The mayor said restaurants will be able to convert parking spaces in order to use the roadbed alongside the curb for dine-in service, and there will be a simple process to register and self-certify online. Restaurants must ensure seating is accessible, bus stops or fire hydrants are not blocked, and seating is located away from intersections.
Restaurants must provide their own vertical barricades, planters, tables, and chairs. Johnson emphasized the need to be creative and adaptive to the city’s unique streetscape, which varies between neighborhoods. He proposed the use of both public and private spaces, such as adjacent parking lots, as options for outdoor dining.
“We know that a one-size-fits-all solution won’t work,” he explained, advocating for a collective approach that incorporates suggestions from local business owners and other community leaders.
Manhattan architect David Rockwell is working pro-bono with the NYC Hospitality Alliance to provide an adaptable, scalable and affordable template for eateries to use as a model for utilizing outdoor space. His firm, the Rockwell Group, is making these designs available for restaurants with sidewalk permits through its website.
Though the reopening of restaurants and bars would not occur until the city reaches the criteria to initiate “Phase Three” of the governor’s reopening protocols, the City Council urged the De Blasio administration not to hesitate when it comes to reimagining street space, an initiative it says was not a priority in the past.
“When it comes to open space and streets in general, I personally don’t have the confidence that the mayor is really an outside-the-box thinker,” said Councilman Anotnio Reynoso, a co-sponsor on the outdoor dining legislation. “It’s important for us to initiate this conversation and impose guidelines.”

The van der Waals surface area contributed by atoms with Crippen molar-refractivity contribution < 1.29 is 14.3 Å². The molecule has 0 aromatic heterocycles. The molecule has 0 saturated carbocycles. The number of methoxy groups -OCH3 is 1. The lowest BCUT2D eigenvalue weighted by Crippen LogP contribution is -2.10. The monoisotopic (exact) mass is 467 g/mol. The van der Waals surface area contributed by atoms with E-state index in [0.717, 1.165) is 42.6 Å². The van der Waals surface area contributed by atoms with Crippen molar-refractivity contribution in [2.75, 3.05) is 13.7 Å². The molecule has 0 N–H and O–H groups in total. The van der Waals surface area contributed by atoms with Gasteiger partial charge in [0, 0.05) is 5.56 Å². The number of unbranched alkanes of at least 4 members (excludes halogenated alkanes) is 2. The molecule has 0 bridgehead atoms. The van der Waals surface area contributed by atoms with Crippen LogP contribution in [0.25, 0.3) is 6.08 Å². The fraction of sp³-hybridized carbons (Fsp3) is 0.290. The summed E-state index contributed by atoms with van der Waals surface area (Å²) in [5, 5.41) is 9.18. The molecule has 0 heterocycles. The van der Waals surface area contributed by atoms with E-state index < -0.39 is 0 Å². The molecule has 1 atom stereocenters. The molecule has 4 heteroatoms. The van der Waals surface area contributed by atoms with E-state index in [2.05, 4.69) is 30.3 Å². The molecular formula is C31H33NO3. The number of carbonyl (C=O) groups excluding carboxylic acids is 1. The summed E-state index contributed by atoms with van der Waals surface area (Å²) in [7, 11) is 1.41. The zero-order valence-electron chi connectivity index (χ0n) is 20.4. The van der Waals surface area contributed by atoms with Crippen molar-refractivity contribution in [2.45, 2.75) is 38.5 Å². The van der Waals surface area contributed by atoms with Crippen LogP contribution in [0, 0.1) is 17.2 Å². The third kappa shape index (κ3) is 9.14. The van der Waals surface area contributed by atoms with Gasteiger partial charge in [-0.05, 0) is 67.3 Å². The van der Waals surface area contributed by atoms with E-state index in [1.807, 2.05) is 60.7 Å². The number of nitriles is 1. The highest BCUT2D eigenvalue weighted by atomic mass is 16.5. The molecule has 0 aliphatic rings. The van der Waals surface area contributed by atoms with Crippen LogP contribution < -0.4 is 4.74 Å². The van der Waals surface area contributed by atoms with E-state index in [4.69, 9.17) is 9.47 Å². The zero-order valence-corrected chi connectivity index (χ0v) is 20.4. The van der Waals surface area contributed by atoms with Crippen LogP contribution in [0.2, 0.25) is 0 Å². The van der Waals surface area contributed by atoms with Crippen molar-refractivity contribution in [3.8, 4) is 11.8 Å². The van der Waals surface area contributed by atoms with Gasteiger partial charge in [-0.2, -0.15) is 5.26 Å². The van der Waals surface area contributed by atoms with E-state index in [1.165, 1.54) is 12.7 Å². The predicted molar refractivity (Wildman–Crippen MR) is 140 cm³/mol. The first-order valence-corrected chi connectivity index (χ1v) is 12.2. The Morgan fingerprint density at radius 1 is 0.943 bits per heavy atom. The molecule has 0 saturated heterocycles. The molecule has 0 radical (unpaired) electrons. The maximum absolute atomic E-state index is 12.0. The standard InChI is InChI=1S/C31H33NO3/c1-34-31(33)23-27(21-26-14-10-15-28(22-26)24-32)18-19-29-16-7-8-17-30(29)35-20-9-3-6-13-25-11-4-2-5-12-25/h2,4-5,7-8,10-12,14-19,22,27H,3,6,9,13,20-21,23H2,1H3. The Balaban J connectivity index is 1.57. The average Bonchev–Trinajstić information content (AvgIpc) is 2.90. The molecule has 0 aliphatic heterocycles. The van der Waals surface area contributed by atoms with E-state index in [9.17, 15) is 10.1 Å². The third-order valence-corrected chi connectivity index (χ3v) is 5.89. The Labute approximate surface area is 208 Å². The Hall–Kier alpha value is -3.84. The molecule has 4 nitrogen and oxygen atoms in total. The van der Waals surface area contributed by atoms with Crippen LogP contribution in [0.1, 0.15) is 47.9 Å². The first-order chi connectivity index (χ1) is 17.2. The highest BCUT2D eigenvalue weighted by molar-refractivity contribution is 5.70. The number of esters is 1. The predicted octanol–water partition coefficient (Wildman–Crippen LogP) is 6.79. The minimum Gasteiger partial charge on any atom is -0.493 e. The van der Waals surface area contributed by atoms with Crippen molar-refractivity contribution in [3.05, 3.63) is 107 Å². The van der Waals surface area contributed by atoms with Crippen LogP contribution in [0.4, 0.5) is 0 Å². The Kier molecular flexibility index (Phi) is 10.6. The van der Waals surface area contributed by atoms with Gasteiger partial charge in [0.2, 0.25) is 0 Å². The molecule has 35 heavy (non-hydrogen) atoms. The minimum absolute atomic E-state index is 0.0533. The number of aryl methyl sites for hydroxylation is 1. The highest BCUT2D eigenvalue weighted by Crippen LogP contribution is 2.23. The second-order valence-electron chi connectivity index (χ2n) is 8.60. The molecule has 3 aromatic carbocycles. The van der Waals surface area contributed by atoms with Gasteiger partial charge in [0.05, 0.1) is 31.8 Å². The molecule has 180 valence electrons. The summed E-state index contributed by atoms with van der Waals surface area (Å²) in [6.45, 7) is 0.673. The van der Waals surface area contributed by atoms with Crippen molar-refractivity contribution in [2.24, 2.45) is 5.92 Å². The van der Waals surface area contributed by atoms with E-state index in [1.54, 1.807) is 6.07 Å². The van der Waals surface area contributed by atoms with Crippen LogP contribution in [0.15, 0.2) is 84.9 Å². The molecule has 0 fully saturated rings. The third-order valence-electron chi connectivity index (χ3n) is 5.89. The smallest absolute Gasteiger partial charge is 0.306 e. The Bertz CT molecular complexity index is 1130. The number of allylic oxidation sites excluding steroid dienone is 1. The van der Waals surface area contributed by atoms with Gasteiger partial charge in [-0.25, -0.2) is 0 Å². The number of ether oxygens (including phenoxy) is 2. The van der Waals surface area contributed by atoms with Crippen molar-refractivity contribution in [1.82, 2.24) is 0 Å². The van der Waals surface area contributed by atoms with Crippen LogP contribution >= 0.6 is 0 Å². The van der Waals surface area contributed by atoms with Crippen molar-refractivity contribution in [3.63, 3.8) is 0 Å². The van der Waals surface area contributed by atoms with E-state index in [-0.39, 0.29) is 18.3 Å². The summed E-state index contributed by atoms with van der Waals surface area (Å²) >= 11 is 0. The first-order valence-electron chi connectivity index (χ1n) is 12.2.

Timing is everything for so many struggling restaurants, and a long list of logistical details still needs to be addressed if the City Council’s bill is passed.
According to Queens Together co-founders Jaime-Faye Bean and Jonathan Forgash, a number of food service establishments in Sunnyside and Astoria are eager to explore outdoor dining. Concerns remain, however, when it comes to division of responsibility for potentially shared seating areas and the risk for costly fines that may come with new safety regulations.
“The new world we’re living in should not include piling on more fees to restaurants at a time when they need every penny most to maintain being in the neighborhood,” said Forgash, a former chef and organizer of the Queens Dinner Club.
Provisions enacted by the council’s proposed legislation would expire on October 31, or when social distancing guidelines are lifted. But Bean is hoping to see many of the recent measures taken to aid of local restaurants, including caps on third-party delivery charges and waiving sidewalk cafe fees through 202, will become permanent changes going forward.
“I would like to see a lot of what has been discussed outside the frame of a state of emergency,” explained the Sunnyside Shines BID executive director, pointing out the deep holes in the city’s small business ecosystem that have been blatantly exposed amid the pandemic. “For me to correct course for a few months and then go back to the normal way,” Bean continued, “that’s not going to work.”